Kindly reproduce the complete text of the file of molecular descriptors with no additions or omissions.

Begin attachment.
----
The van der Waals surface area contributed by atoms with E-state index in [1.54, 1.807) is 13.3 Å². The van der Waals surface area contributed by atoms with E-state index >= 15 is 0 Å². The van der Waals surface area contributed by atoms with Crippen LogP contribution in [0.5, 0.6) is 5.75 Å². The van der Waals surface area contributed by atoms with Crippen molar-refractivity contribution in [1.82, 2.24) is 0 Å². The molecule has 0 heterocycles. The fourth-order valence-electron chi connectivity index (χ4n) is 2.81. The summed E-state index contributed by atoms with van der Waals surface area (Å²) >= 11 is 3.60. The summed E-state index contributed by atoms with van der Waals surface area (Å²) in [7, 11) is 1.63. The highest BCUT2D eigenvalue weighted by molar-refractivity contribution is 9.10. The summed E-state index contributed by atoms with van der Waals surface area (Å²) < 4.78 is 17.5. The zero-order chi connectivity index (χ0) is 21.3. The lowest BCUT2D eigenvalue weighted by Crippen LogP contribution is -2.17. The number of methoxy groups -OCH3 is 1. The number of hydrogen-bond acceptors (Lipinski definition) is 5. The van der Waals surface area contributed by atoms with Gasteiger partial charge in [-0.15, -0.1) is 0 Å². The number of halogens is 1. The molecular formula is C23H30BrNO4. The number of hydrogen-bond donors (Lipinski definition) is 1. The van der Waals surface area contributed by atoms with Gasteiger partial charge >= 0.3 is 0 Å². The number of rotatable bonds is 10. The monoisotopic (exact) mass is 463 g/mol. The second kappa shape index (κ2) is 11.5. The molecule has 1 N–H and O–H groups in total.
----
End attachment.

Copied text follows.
The van der Waals surface area contributed by atoms with E-state index in [1.54, 1.807) is 13.3 Å². The van der Waals surface area contributed by atoms with E-state index >= 15 is 0 Å². The van der Waals surface area contributed by atoms with Crippen LogP contribution in [0.5, 0.6) is 5.75 Å². The van der Waals surface area contributed by atoms with Crippen molar-refractivity contribution in [1.82, 2.24) is 0 Å². The molecule has 0 heterocycles. The fourth-order valence-electron chi connectivity index (χ4n) is 2.81. The summed E-state index contributed by atoms with van der Waals surface area (Å²) >= 11 is 3.60. The summed E-state index contributed by atoms with van der Waals surface area (Å²) in [7, 11) is 1.63. The highest BCUT2D eigenvalue weighted by molar-refractivity contribution is 9.10. The summed E-state index contributed by atoms with van der Waals surface area (Å²) < 4.78 is 17.5. The zero-order chi connectivity index (χ0) is 21.3. The lowest BCUT2D eigenvalue weighted by Crippen LogP contribution is -2.17. The number of methoxy groups -OCH3 is 1. The number of hydrogen-bond acceptors (Lipinski definition) is 5. The van der Waals surface area contributed by atoms with Gasteiger partial charge in [-0.15, -0.1) is 0 Å². The number of halogens is 1. The molecular formula is C23H30BrNO4. The number of hydrogen-bond donors (Lipinski definition) is 1. The van der Waals surface area contributed by atoms with Gasteiger partial charge >= 0.3 is 0 Å². The number of rotatable bonds is 10. The monoisotopic (exact) mass is 463 g/mol. The second kappa shape index (κ2) is 11.5. The molecule has 1 N–H and O–H groups in total.